They wear pearls and sensible shoes and mom jeans. But these four ordinary, soccer mom types are also brandishing some major firearms. And as they blast their weapons in slow, action movie motion, the statistics tell the story – that "2,200 children will be reported missing today" and "over 260,000 children will be abducted this year."
But despite what the nice lady with "My son is an honor student" t-shirt and all that ammunition might lead you to believe, "You don't need a gun to protect your kids." No, you just need to get on AmberWatch's predator alert list.
What? The hell?
Now, I have two young daughters, and if anyone tried to hurt them, I would only too gladly blow said person's head off. You want to get my maternal rage all frothed up? By all means, just mention anything about anyone who hurts a child. So keep up the good work AmberWatch Foundation, even if you're not actually the US Department of Justice and National Center for Missing and Exploited Children, which issue official AMBER alerts.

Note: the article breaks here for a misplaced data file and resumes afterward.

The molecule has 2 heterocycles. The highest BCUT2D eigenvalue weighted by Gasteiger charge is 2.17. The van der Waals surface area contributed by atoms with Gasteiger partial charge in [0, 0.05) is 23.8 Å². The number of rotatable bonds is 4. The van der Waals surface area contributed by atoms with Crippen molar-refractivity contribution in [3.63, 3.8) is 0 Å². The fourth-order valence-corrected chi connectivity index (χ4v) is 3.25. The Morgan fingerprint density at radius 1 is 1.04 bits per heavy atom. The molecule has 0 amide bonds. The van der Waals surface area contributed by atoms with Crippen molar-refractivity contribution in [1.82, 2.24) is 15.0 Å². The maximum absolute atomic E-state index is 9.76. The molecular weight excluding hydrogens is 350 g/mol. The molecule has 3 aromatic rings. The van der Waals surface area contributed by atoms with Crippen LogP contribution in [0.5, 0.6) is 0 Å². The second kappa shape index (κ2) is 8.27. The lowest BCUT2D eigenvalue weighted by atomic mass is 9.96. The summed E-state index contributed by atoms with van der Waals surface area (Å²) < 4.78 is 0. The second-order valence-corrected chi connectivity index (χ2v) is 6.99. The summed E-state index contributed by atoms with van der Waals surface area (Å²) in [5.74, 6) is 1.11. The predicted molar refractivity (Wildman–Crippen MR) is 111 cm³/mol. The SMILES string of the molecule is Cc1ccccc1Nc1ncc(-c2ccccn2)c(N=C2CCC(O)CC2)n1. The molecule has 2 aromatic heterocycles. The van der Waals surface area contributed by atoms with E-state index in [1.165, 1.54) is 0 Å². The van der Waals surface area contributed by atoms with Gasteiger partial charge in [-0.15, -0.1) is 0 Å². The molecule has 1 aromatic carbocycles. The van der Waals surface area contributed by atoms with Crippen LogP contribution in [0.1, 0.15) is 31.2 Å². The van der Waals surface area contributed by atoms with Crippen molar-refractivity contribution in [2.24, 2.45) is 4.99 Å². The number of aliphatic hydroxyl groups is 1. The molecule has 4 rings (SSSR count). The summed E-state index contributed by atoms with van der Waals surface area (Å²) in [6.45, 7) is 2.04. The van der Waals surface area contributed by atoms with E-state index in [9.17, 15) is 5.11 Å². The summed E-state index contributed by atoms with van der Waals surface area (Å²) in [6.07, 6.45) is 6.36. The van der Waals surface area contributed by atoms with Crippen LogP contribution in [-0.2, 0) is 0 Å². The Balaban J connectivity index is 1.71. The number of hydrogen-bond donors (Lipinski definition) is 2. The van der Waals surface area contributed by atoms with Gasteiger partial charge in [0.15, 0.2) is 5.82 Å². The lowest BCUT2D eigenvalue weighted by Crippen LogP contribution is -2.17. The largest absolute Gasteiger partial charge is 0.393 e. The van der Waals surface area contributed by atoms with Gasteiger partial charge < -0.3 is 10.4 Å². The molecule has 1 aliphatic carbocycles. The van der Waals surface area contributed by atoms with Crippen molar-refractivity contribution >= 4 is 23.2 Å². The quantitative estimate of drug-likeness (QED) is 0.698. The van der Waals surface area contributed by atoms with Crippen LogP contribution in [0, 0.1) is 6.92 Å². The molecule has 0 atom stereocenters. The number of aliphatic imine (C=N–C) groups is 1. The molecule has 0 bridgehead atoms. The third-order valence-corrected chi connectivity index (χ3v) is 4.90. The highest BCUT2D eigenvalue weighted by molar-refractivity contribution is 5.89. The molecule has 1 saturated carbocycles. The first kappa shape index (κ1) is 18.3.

But despite being the target audience for some of that grrr argh sentiment, I'm too baffled by the spot to get on board. I'm not saying don't have a firearm, but if you want to talk about protecting kids, maybe creating an ad featuring a form of weaponry that kills a child every nine hours in this country isn't the hottest way to do it.
And if you want to toss out that statistic about 260,000 children abducted every year, maybe it'd help to point out that nearly 80% of that figure (which dates, by the way, from 1999) represents family abduction, and only 115 were "stereotypical abductions" involving a stranger who transports and detains a child "with the intent to keep permanently or kill." So, statistically speaking, if a child is reported abducted, the likelihood is greater that the culprit one of those rootin' tootin' moms than a stranger.
That doesn't change that unfathomably awful things do indeed happen to children, that monsters sometimes lurk around the corner, watching and waiting. Whether it's 260,000 or 115 or one, it's still your worst nightmare. But the idea that children need Rambo-esque mothers – and only mothers, I note – because they're being picked off the streets in droves just doesn't cut it. It's true – I don't need a gun to keep my kids safe. But I'm not sure I need an in-your-face campaign of fear either.